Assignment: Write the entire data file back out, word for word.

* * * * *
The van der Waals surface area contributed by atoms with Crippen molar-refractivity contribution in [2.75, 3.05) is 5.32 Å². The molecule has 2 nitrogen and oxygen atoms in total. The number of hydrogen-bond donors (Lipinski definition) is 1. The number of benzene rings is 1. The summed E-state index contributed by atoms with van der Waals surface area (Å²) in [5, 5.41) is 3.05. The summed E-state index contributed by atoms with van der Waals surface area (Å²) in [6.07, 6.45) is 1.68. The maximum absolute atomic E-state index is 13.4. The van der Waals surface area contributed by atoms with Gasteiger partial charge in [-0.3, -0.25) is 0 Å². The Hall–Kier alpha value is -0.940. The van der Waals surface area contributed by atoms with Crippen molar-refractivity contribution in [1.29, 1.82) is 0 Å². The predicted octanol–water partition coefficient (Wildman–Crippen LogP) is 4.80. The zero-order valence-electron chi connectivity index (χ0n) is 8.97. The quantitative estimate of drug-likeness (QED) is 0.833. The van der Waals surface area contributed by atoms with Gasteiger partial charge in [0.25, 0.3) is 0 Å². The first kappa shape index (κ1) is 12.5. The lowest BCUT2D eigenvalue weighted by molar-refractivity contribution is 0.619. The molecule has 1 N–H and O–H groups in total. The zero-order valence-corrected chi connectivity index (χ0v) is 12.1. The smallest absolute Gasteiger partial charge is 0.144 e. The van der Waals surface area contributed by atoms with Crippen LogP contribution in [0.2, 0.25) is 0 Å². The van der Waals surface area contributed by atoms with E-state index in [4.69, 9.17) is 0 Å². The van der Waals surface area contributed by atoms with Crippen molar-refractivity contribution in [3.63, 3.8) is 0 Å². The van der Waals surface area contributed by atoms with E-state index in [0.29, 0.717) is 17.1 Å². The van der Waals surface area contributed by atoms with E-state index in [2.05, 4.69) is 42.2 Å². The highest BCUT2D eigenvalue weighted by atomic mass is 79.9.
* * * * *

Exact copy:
The van der Waals surface area contributed by atoms with Crippen molar-refractivity contribution in [2.75, 3.05) is 5.32 Å². The molecule has 2 nitrogen and oxygen atoms in total. The number of hydrogen-bond donors (Lipinski definition) is 1. The number of benzene rings is 1. The summed E-state index contributed by atoms with van der Waals surface area (Å²) in [5, 5.41) is 3.05. The summed E-state index contributed by atoms with van der Waals surface area (Å²) in [6.07, 6.45) is 1.68. The maximum absolute atomic E-state index is 13.4. The van der Waals surface area contributed by atoms with Gasteiger partial charge in [-0.3, -0.25) is 0 Å². The Hall–Kier alpha value is -0.940. The van der Waals surface area contributed by atoms with Crippen molar-refractivity contribution in [1.29, 1.82) is 0 Å². The predicted octanol–water partition coefficient (Wildman–Crippen LogP) is 4.80. The zero-order valence-electron chi connectivity index (χ0n) is 8.97. The quantitative estimate of drug-likeness (QED) is 0.833. The van der Waals surface area contributed by atoms with Gasteiger partial charge in [0.25, 0.3) is 0 Å². The first kappa shape index (κ1) is 12.5. The lowest BCUT2D eigenvalue weighted by molar-refractivity contribution is 0.619. The molecule has 1 N–H and O–H groups in total. The zero-order valence-corrected chi connectivity index (χ0v) is 12.1. The smallest absolute Gasteiger partial charge is 0.144 e. The van der Waals surface area contributed by atoms with Crippen LogP contribution in [0.2, 0.25) is 0 Å². The van der Waals surface area contributed by atoms with E-state index in [4.69, 9.17) is 0 Å². The van der Waals surface area contributed by atoms with Crippen molar-refractivity contribution in [3.63, 3.8) is 0 Å². The van der Waals surface area contributed by atoms with E-state index in [0.29, 0.717) is 17.1 Å². The van der Waals surface area contributed by atoms with E-state index in [2.05, 4.69) is 42.2 Å². The highest BCUT2D eigenvalue weighted by atomic mass is 79.9.